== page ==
TV & Radio
TV and radio listings will be updated every Friday
Dr Ian Mortimer’s series on life in the 16th century concludes with the story of a new section within English society: the middle classes. It’s in great part a tale of urbanisation and education, told with plenty of references to one William Shakespeare.
Another week of visits to buildings important to British history, with destinations ranging from a Liverpool semi central to the story of music through to a castle that was the scene for a battle of the sexes. Hosted by Michael Buerk and Bettany Hughes. Celebrity contributors include Ricky Tomlinson, Twiggy and Ann Widdecombe.
Michael Portillo presents an omnibus edition of the show about Britain in the era before the outbreak of the First World War. The series continues on weekdays from Monday 17 June (1.45pm) with an episode that focuses on industrial unrest.
Professor Steven Fielding considers visions of the future that display an unease with the British political system. Drawing on the archives, it’s a documentary that encompasses George Orwell’s Nineteen Eighty-Four, Alan Moore’s V For Vendetta comic and TV series such as Edge Of Darkness.
Charles Babbage (1791–1871) is credited with inventing the first mechanical computers. As David Pownall’s new play relates, he endured the bitter frustration of losing crucial government funding for his work developing an ‘analytical engine’, but persevered nonetheless. The play also explores his working relationship and friendship with Lord Byron’s daughter, mathematician Ada Lovelace.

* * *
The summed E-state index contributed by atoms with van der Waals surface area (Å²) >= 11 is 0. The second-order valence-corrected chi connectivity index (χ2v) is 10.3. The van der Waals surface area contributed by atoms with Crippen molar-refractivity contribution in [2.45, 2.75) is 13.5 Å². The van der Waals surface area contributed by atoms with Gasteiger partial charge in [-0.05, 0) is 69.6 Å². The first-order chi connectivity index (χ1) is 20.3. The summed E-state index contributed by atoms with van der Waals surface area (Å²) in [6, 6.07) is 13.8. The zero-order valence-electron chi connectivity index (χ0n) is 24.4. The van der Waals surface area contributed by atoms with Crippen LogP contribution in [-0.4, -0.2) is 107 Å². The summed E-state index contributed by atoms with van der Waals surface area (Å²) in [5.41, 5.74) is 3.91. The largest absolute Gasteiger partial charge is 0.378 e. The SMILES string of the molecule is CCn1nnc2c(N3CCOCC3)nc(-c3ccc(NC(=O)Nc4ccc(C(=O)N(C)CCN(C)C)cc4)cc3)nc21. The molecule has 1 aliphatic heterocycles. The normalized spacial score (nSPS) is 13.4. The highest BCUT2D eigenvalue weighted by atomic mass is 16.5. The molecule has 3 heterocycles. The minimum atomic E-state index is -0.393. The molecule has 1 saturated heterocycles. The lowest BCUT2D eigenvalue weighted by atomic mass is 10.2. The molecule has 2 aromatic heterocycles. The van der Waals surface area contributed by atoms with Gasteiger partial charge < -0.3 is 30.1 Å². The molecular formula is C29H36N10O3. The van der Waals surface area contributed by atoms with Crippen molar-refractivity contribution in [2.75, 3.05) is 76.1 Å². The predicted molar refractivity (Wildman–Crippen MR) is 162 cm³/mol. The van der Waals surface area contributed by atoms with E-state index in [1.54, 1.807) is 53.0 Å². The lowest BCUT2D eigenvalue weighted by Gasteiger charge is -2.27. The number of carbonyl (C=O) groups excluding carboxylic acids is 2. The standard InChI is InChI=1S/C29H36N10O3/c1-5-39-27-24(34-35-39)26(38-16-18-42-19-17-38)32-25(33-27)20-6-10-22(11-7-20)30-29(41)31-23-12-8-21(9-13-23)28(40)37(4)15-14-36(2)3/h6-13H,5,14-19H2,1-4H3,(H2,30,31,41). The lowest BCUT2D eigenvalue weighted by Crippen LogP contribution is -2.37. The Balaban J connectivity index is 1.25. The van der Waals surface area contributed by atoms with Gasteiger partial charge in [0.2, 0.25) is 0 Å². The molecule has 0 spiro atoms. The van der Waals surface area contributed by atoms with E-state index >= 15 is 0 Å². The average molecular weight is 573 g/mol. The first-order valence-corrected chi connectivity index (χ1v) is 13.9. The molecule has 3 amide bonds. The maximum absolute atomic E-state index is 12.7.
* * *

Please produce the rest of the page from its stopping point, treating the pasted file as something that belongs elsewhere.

How would the Wars of the Roses have played out from the perspective of women who were at the centre of events? It’s a question that’s central to a lavish new adaptation of Philippa Gregory’s historical novels. In the first episode, young widow Elizabeth Woodville meets Edward IV, an encounter that will have a profound effect on England’s future.
It’s not quite a history series, but there’s plenty on genealogy in a series that aims to reunite people with relatives they haven’t seen for years. In the first of nine episodes, 69-year-old Sue seeks the daughter she gave up for adoption when she was just 19. Hosted by Davina McCall and Nicky Campbell.
Ros Savill, former director of the Wallace Collection, offers an appreciation of Sèvres porcelain. The pieces she views will strike many as too opulent and ostentatious. Nevertheless, they have much to say about 18th-century France and an unequal society heading for revolution.
Professor Jerry White looks at the history of HMP Brixton in the 1850s. With the transportation of prisoners to Australia being phased out, the authorities needed new accommodation for thousands of offenders. Brixton became a prison that housed only women inmates.
The Samurai have a reputation as honourable and aristocratic. But, suggests this drama-documentary, which tells the story of a peasant farmer who is forced to join a warlord’s army and rises through the ranks, there was a darker side to this warrior caste.
The series in which celebs explore historically important buildings continues, with visits to a Scottish home linked to a jailbreak from the Tower of London and a 16-sided house dedicated to worshipping the sun. Presented by Michael Buerk and Bettany Hughes. Contributors include Rory McGrath and Ann Widdecombe.
A new series dedicated to the development of forensic techniques down the years kicks off with the cheery subject of blood spatters and how to analyse them. Different episodes will cover such themes as DNA profiling, fingerprints, skeletal secrets, insect evidence, toxicology and the science of the gunshot.